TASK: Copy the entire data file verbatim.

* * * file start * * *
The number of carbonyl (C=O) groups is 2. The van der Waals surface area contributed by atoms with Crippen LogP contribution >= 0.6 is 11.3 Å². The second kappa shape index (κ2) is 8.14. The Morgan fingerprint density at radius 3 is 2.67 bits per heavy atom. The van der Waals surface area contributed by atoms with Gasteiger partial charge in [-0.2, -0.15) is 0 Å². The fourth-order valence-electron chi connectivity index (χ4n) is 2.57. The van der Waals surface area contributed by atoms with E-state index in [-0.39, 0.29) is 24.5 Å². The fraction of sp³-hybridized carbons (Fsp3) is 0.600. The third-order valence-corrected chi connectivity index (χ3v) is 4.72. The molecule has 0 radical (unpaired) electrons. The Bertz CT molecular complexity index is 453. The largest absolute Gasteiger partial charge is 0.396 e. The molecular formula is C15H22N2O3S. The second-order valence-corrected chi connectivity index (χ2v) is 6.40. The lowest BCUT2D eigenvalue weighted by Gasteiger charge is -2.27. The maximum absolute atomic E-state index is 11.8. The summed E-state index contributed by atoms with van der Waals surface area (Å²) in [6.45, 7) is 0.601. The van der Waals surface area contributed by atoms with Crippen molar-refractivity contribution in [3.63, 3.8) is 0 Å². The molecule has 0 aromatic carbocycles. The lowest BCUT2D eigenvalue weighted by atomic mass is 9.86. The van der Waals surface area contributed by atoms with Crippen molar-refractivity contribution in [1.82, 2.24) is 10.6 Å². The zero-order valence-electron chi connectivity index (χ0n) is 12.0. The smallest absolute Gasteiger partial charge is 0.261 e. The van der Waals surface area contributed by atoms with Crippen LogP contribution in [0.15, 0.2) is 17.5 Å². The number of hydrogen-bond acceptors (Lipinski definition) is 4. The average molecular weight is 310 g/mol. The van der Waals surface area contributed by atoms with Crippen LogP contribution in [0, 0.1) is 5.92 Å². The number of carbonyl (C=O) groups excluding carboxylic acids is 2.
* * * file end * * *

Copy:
The number of carbonyl (C=O) groups is 2. The van der Waals surface area contributed by atoms with Crippen LogP contribution >= 0.6 is 11.3 Å². The second kappa shape index (κ2) is 8.14. The Morgan fingerprint density at radius 3 is 2.67 bits per heavy atom. The van der Waals surface area contributed by atoms with Gasteiger partial charge in [-0.2, -0.15) is 0 Å². The fourth-order valence-electron chi connectivity index (χ4n) is 2.57. The van der Waals surface area contributed by atoms with E-state index in [-0.39, 0.29) is 24.5 Å². The fraction of sp³-hybridized carbons (Fsp3) is 0.600. The third-order valence-corrected chi connectivity index (χ3v) is 4.72. The molecule has 0 radical (unpaired) electrons. The Bertz CT molecular complexity index is 453. The largest absolute Gasteiger partial charge is 0.396 e. The molecular formula is C15H22N2O3S. The second-order valence-corrected chi connectivity index (χ2v) is 6.40. The lowest BCUT2D eigenvalue weighted by Gasteiger charge is -2.27. The maximum absolute atomic E-state index is 11.8. The summed E-state index contributed by atoms with van der Waals surface area (Å²) in [6.45, 7) is 0.601. The van der Waals surface area contributed by atoms with Crippen molar-refractivity contribution in [3.63, 3.8) is 0 Å². The molecule has 0 aromatic carbocycles. The lowest BCUT2D eigenvalue weighted by atomic mass is 9.86. The van der Waals surface area contributed by atoms with Crippen molar-refractivity contribution in [1.82, 2.24) is 10.6 Å². The zero-order valence-electron chi connectivity index (χ0n) is 12.0. The smallest absolute Gasteiger partial charge is 0.261 e. The van der Waals surface area contributed by atoms with Crippen LogP contribution in [0.15, 0.2) is 17.5 Å². The number of hydrogen-bond acceptors (Lipinski definition) is 4. The average molecular weight is 310 g/mol. The van der Waals surface area contributed by atoms with Crippen LogP contribution in [0, 0.1) is 5.92 Å². The number of carbonyl (C=O) groups excluding carboxylic acids is 2.